Wednesday, October 26, 2011

Silk, Spice, Blood and Steel - Silk Road

The illustration above shows the Mongol Empire at it’s height, in the early Thirteenth Century (1200’s).  The Mongols are modeled by self, and are an approximation of certain of steppe warriors including the Mongols. Their horses are small, not ponies, but a hardy breed of horses used to long periods of extreme temperatures.  A Mongolian would take five or six horses in a string with them, which allowed sustained movement without tiring the horses.

The Mongols conquests rank as the largest conquest in history. The axes of advance used by the Mongols followed the Silk Road, with a detour here and there, largely because the Mongols were not paid, save by a piece of the booty as prescribed by Mongolian law.  The Silk road was anything but silk, it wove its way between the rocks and a lots of hot places (jagged mountains on the rims of large deserts).   The terrain that defined the Silk Road, also defines the tactical and operational military operations.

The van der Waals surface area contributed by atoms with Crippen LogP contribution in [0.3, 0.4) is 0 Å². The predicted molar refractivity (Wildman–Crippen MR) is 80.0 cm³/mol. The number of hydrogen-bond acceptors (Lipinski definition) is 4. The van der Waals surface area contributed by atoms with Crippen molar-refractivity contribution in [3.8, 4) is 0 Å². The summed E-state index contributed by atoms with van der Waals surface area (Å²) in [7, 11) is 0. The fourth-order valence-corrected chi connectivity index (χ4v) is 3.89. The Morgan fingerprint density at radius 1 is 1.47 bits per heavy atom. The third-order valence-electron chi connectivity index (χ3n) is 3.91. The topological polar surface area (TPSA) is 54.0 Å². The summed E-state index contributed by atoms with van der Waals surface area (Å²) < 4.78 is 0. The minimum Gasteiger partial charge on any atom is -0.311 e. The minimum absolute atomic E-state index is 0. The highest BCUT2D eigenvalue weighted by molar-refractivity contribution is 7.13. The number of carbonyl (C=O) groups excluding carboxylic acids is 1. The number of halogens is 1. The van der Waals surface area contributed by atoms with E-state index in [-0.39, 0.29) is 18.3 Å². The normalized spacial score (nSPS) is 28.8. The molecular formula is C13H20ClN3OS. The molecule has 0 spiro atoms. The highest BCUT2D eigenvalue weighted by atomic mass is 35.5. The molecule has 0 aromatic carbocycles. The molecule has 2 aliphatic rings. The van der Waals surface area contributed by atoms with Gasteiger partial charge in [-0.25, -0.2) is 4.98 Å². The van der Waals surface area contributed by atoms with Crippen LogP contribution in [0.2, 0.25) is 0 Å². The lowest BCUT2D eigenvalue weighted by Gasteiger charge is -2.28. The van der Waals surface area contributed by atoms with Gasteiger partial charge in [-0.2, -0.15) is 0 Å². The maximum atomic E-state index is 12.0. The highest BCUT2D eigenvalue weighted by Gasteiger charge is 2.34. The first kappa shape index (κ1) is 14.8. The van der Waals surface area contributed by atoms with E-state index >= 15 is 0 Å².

Breakdown of the Silk Road


In order to make short work of a long road, we can break down parts of the route for ease of study.   Since the primary interest is the Holy Land, the Levant, we can backtrack from west to east.  There are three major ways from the west to what is called Transoxiana which is the area between the Aral Sea and what is now Uzbekistan, southern Kazakhstan and reaching into Kyrgyzstan and Tajikistan..  
This was the far north east corner of Alexander the Great’s conquests and of the Hellenist culture.  It lacks defensible borders and the soil is fertile but dry.  During the preceding centuries the area became the prize of conquerors from east or west.   

The area came under Chinese influence by the Tang dynasty (618-907) and lost to the Arabs in 715 AD.   In 763 a Tang General defending the western ends of the Silk Road revolted in the An Lushan Rebellion.  The resulting carnage of decades reduced the population, some say, to less than half the original. 

While technically under the Abbasid Caliphate, the area was under the Ghaznavid Dynasty (875-1187) out of Ghazni in present day Afghanistan.  Ethnically the  Ghaznis were another one of Seljuq Turk slave armies that set up on their own.